Honey, pollen, and stingers normally come to mind when thinking of bees. But these little buzzing beasts are a lot more important to the survival of our food system than one may imagine. Simply put: If we save the bees, we save our food.
There are more than 20,000 different bee species in the world and all are responsible for the pollination of our fruits, vegetables, flowers, and alfalfa feed for livestock. The US Department of Agriculture estimates that bees pollinate 80 percent of flowing crops; resulting in one third of everything humans eat and a $200 billion industry worldwide.
The Importance of Cross-Pollination
Bees are instinctually drawn to flowering crops as a source of obtaining protein from pollen and carbohydrates from nectar to sustain their lives. They then carry pollen back to their hives where they deliver this food source as nourishment for their colony. This natural source of cross-pollination helps fruit and vegetable crops grow and develop additional seedpods. Without this assistance from bees, plants that rely on outside pollination have a hard time reaching their potential as healthy crops and will not reproduce. This threatens the human diet as bees are dying off in record numbers. So what is happening to the state of bees?
Since World War II, the recorded hive population in the United States has decreased from 4.5 million in 1945 to 2 million in 2007. There are several factors responsible for this extinction. University of Minnesota Professor of Apiculture and Social Insects, Marla Spivak, explains during a TED talk that both a flowerless landscape and dysfunction food system are reducing the bee population. After World War II, the agricultural industry began to use herbicides to ward off weeds from interfering with their crops. This killed naturally flowering plants and created food deserts for pollinating bees. Cover crops such as clover and alfalfa, which act as natural soil fertilizer, were also eliminated from farms, and instead farmers switched to synthetic fertilizers. This not only reduced the amount of pollen providing plants, but also made it much harder for bees to find a food source.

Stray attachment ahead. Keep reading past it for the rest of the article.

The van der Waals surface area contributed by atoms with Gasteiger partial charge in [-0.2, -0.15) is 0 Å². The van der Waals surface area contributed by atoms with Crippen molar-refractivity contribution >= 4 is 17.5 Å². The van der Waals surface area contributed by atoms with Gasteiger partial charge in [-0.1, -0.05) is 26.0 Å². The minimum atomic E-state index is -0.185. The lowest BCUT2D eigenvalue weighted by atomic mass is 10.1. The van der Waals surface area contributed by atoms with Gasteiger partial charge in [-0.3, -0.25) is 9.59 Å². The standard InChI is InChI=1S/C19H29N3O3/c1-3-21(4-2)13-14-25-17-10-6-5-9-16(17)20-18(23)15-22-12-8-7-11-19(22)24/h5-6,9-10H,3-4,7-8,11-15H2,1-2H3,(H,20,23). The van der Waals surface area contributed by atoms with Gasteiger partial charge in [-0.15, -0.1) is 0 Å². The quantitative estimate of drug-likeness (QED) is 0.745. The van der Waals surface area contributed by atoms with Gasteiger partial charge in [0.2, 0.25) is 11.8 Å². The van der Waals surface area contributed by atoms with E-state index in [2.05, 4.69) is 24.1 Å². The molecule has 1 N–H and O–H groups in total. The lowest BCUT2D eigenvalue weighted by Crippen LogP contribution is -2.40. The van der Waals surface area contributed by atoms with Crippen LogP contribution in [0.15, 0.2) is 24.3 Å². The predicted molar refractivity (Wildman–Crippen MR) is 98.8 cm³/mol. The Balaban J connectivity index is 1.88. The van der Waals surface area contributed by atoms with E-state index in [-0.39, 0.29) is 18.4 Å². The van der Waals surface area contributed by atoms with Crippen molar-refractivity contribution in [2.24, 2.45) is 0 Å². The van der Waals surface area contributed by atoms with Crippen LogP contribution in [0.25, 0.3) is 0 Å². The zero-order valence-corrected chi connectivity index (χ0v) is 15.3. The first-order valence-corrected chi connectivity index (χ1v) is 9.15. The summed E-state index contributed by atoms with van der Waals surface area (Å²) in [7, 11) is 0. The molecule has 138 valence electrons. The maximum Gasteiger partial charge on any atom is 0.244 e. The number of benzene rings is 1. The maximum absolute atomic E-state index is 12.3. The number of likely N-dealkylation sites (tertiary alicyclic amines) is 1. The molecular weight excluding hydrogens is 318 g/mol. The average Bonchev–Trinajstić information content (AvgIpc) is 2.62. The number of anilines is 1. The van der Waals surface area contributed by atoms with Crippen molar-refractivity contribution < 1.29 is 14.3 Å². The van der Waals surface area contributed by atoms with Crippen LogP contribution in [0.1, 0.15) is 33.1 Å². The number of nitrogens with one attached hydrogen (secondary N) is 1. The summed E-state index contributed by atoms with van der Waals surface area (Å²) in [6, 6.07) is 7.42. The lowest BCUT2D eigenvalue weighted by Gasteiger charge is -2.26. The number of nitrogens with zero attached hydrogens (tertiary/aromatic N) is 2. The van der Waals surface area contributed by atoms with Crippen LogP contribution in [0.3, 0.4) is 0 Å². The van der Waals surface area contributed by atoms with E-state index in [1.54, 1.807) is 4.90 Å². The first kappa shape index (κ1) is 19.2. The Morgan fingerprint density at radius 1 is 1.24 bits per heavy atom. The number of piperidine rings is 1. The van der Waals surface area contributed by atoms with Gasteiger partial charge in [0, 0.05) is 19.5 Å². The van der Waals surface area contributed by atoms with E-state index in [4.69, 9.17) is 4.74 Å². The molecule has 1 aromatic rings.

Over the last 65 years, pesticides have also become a major threat to bee communities. The most harmful are neonicotinoids, which aim to destroy any pest that takes a bite of the crop. When consumed in high doses, bees die immediately, but in small doses, the bee is poisoned and becomes too disoriented to find its way back home, ultimately rendering it ineffective. Pennsylvania State University scientists discovered that every batch of pollen bees carried back to their hives contained 6 different types of pesticides, neonicotinoids being among the most prevalent. When bees deliver this infected pollen back to their hives, they end up poisoning their entire colony.
While the bee population continues to decrease, the world’s crop production requiring pollination has increased by 300 percent. If we allow agricultural practices to function in this manner, staple fruit and vegetable crops will also face mass extinction which will result in the destruction of livestock feed and ultimately create a water based diet for humans. So what is the solution to this ever-growing problem?
Save the Bees with Bee-Friendly Plants
The first thing every individual can do is plant bee-friendly flowers. This will provides bees with a source of nutrition and restore their eco-system. The Royal Horticultural Society has compiled a list of 400 plants perfect for your garden. The following are just a few of the great pollinators for bees:
See the full list here.
It’s extremely important to spread this message and encourage friends and family to surround their homes with bee-friendly flowers and plants. This issue affects all of us, and the more we do individually, the more we contribute to the overall solution.
To further support the cause, Representatives Earl Blumenauer and John Coyners have introduced a Congressional bill, Save the Pollinators Act, that would ban neonics from agricultural use. Please sign this petition to emphasize the importance of our bee population. Remember, if we save the bees, we save our food.